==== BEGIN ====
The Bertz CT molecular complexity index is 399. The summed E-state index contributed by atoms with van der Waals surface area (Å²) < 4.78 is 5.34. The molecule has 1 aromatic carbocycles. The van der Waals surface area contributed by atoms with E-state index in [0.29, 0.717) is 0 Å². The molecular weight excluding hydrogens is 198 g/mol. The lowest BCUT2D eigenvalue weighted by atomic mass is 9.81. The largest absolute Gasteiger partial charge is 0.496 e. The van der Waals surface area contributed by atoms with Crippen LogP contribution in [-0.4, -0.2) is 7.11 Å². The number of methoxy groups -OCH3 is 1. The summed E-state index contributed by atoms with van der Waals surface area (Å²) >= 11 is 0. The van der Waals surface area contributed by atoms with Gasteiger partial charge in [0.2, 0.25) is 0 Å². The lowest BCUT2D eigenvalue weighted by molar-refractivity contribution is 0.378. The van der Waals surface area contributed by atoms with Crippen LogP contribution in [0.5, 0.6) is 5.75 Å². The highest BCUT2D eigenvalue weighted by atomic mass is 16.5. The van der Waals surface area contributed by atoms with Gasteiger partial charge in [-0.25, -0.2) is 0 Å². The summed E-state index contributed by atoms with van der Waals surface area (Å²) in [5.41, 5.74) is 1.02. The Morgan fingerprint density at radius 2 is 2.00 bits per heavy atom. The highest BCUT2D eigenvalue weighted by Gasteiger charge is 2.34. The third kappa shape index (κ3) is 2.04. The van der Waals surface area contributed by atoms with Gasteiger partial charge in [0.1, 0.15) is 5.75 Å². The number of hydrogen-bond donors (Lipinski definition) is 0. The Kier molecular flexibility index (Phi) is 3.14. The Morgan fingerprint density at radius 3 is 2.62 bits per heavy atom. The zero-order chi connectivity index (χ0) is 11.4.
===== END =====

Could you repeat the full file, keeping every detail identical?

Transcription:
The Bertz CT molecular complexity index is 399. The summed E-state index contributed by atoms with van der Waals surface area (Å²) < 4.78 is 5.34. The molecule has 1 aromatic carbocycles. The van der Waals surface area contributed by atoms with E-state index in [0.29, 0.717) is 0 Å². The molecular weight excluding hydrogens is 198 g/mol. The lowest BCUT2D eigenvalue weighted by atomic mass is 9.81. The largest absolute Gasteiger partial charge is 0.496 e. The van der Waals surface area contributed by atoms with Crippen LogP contribution in [-0.4, -0.2) is 7.11 Å². The number of methoxy groups -OCH3 is 1. The summed E-state index contributed by atoms with van der Waals surface area (Å²) >= 11 is 0. The van der Waals surface area contributed by atoms with Gasteiger partial charge in [0.2, 0.25) is 0 Å². The lowest BCUT2D eigenvalue weighted by molar-refractivity contribution is 0.378. The van der Waals surface area contributed by atoms with Crippen LogP contribution in [0.5, 0.6) is 5.75 Å². The highest BCUT2D eigenvalue weighted by atomic mass is 16.5. The van der Waals surface area contributed by atoms with Gasteiger partial charge in [-0.25, -0.2) is 0 Å². The summed E-state index contributed by atoms with van der Waals surface area (Å²) in [5.41, 5.74) is 1.02. The Morgan fingerprint density at radius 2 is 2.00 bits per heavy atom. The highest BCUT2D eigenvalue weighted by Gasteiger charge is 2.34. The third kappa shape index (κ3) is 2.04. The van der Waals surface area contributed by atoms with Gasteiger partial charge in [0.1, 0.15) is 5.75 Å². The number of hydrogen-bond donors (Lipinski definition) is 0. The Kier molecular flexibility index (Phi) is 3.14. The Morgan fingerprint density at radius 3 is 2.62 bits per heavy atom. The zero-order chi connectivity index (χ0) is 11.4.